Success Story October 15, 2021 at 10:30 am

Meet the first Black and Latina to lead the 117-yr-old nonprofit Big Brothers Big Sisters of NYC

Abu Mubarik October 15, 2021 at 10:30 am

October 15, 2021 at 10:30 am | Success Story

Alicia Guevara, CEO of Big Brothers Big Sisters of New York City.

Alicia Guevara is the first Black and Latina CEO of Big Brothers Big Sisters of New York City, America’s first and the city’s largest youth mentoring program that serves over 5,300 younger individuals.

The appointment of Guevara as the CEO of Big Brothers Big Sisters of NYC is historic, as she is the first woman of color to occupy the position in its 117-year history. For the CEO, her role, which she assumed in June 2019, is “humbling.”

“I come to it with the fullness of my experience as a woman and as a woman of color. I’m a Black woman. I’m a Latina,” said Guevara, according to CBS New York.

Guevara was born and raised in the Bronx and grew up believing in the power of mentorship. Her mom had a great influence on her as her first mentor.

 “She just believed in me. And having someone tell you that they believe in you when you’re 7, 8 years old is invaluable,” Guevara said. “So, when I look at our young people, no matter what their age, no matter what their stage, I say, ‘I believe in you.’”

Guevara told CNBC Make It that she hopes her role can create room for others who look like her “to know that this, too, is a possibility for them.”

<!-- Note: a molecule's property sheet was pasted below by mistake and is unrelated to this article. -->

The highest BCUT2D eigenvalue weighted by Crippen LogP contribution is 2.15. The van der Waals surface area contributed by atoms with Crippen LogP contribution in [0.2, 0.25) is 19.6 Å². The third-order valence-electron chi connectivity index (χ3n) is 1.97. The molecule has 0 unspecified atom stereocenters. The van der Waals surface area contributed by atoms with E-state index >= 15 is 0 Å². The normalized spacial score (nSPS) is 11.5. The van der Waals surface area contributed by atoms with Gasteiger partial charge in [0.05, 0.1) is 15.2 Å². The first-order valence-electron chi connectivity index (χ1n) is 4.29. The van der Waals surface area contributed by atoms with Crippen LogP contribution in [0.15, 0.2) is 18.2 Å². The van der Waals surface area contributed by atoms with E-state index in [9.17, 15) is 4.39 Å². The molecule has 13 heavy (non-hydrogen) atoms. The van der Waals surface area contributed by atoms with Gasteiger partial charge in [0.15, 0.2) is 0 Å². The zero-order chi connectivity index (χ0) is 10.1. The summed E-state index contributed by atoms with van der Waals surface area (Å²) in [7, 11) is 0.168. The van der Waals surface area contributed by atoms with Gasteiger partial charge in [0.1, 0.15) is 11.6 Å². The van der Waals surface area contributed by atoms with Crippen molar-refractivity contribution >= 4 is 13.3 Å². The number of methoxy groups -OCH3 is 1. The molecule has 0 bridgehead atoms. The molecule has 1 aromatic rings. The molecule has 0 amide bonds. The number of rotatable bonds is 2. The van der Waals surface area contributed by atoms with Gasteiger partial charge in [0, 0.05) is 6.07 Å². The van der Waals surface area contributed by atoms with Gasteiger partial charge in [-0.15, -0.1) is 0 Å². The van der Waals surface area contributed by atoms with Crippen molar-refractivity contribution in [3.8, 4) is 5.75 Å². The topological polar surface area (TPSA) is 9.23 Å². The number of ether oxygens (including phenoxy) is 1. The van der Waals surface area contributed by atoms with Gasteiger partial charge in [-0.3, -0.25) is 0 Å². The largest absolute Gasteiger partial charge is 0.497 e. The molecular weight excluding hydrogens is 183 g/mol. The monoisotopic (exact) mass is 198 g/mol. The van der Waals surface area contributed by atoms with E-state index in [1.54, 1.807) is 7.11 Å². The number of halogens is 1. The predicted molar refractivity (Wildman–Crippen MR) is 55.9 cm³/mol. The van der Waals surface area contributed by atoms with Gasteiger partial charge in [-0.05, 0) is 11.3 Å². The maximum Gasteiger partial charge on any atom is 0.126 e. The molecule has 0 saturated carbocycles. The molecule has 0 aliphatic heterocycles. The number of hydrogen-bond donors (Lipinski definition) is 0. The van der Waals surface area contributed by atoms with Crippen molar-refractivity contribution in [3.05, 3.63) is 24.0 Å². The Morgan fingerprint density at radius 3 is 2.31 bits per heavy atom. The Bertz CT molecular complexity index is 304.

Eighty-two percent of young people in New York City identify as a youth of color but often lack access to social capital and alternatives that can improve their lives. 

COVID-19 has not been easy on anyone and when the pandemic struck, Big Brothers Big Sisters of NYC went virtual in order to mentor kids who need guidance and care/support. 

“We need to make sure there’s a reliable, caring safety net in place through the power and magic of mentoring relationships,” Guevara said.

Guevara has over 25 years of experience in leading nonprofits, developing talent, influencing public policy, designing business strategies, and generating revenue through fundraising and earned income opportunities.

Guevara was listed by City and State as among the most politically influential Latinos, who make New York what it is.

“The first woman to lead the 116-year-old nonprofit, Alicia Guevara’s mission looks to ensure that the city’s underserved have a fighting chance at a bright future, matching young ones (the “littles”) with responsible adults (the “bigs”) to make that happen,” the list noted. “The resident of the Riverdale section of the Bronx, who once ran the social services nonprofit Part of the Solution in Fordham, now works to increase the mentorship figures in her home borough.”

Guevara went to Columbia University. She also has an executive education certificate for senior leaders in nonprofit management from Columbia Business School. She is a wife and a mother of two.

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